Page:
Our farmers are a central part of our culture and history, especially in Lower Saxony. A strong and sustainable agricultural sector is indispensable. Farmers shape our cultural landscape and are the foundation of a strong food economy. Digitalisation and new molecular-biological technologies can make agriculture more environmentally friendly and competitive, keep harvests stable with less use of pesticides and, which is especially important, can reduce water consumption. That is why we want to enable the responsible use of new technologies based on clear rules and will continue to promote the digitalisation of the agricultural sector, ensuring that farms of all sizes can benefit from it.
Negative emissions achieved through carbon capture and storage (CCS) are still a taboo in German politics, as voters in the past have clearly rejected storage projects in their regions. But industrial companies like Salzgitter near your home constituency bet on technologies that allow them to store away CO2 emissions they cannot yet avoid in their production, and calls for reopening CCS as a possibility are growing louder. What is your position and what would you say if a storage facility would be planned near your own hometown?
I am a proponent of efficient market-based instruments and I am convinced of the power of innovation and our engineering skills. An open approach to technology offers the chance to examine potentials, conduct tests under real conditions, evaluate innovations and, if possible, exploit them. My party is committed to securing and promoting opportunities for CCS. This requires intact carbon cycles (CCU) and thus the technologies for solid-state storage, CCUS, as well as the development of a CO2 infrastructure. We want to discuss this together with our European partners. As a resident of the region with the three [temporary] nuclear repositories in Germany, I am aware of the public debate and the challenges the search for repositories entails. If the site of a CCS storage facility were to be located in my home region in a procedure regulated by the rule of law and according to scientific criteria, I would address that decision objectively.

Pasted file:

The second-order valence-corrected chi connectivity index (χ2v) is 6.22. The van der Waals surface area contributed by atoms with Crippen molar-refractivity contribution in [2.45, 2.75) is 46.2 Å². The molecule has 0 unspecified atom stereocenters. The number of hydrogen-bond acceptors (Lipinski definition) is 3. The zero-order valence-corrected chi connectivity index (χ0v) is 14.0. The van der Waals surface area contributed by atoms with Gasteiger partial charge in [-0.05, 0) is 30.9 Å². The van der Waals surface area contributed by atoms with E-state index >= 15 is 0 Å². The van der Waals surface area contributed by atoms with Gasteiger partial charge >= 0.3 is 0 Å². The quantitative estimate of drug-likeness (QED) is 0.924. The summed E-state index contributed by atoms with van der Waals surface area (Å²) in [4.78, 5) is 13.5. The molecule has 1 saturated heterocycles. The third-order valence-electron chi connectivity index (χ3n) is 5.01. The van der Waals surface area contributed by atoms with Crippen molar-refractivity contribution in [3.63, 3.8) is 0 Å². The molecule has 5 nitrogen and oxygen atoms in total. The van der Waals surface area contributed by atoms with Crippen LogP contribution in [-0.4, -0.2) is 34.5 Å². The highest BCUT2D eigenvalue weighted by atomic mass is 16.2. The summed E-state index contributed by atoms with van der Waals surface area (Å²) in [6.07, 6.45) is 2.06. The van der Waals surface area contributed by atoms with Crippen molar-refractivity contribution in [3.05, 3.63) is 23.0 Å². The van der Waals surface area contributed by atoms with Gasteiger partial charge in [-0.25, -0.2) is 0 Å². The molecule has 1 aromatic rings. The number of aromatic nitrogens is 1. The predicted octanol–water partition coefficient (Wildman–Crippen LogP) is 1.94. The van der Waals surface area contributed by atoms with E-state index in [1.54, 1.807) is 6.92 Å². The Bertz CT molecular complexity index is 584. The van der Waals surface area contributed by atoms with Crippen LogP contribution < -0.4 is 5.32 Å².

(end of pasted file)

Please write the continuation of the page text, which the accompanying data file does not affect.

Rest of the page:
You are honorary chairman of the German energy efficiency initiative DENEFF, and the buildings sector has played a major role in your work on the German energy transition. After more than ten years at the helm of DENEFF, how high are your hopes that there will be an effective modernisation wave in the German buildings stock any time soon?
The issue of energy efficiency in buildings is fundamentally important for the success of the energy transition, as buildings account for about 14 percent of Germany’s total emissions. Over the past 30 years, emissions have been reduced by 43 percent, from 210 million tons of CO2 to 120 million tons of CO2 in 2020. However, we have not achieved the 2020 target of a further reduction of emissions. We have therefore launched additional measures that will put us back on the road to success here and build the foundations for a renovation wave.
Firstly, we have introduced a tax incentive for energy-efficient building refurbishment. This will give owners of houses and apartments greater support in refurbishing their buildings. Then there is the new federal subsidy for efficient buildings, with which we are efficiently bundling and expanding the existing programmes and promoting a wide range of measures, for example to optimise heating systems. I believe that this will put us back on track and will stimulate significant emission reductions in the sector.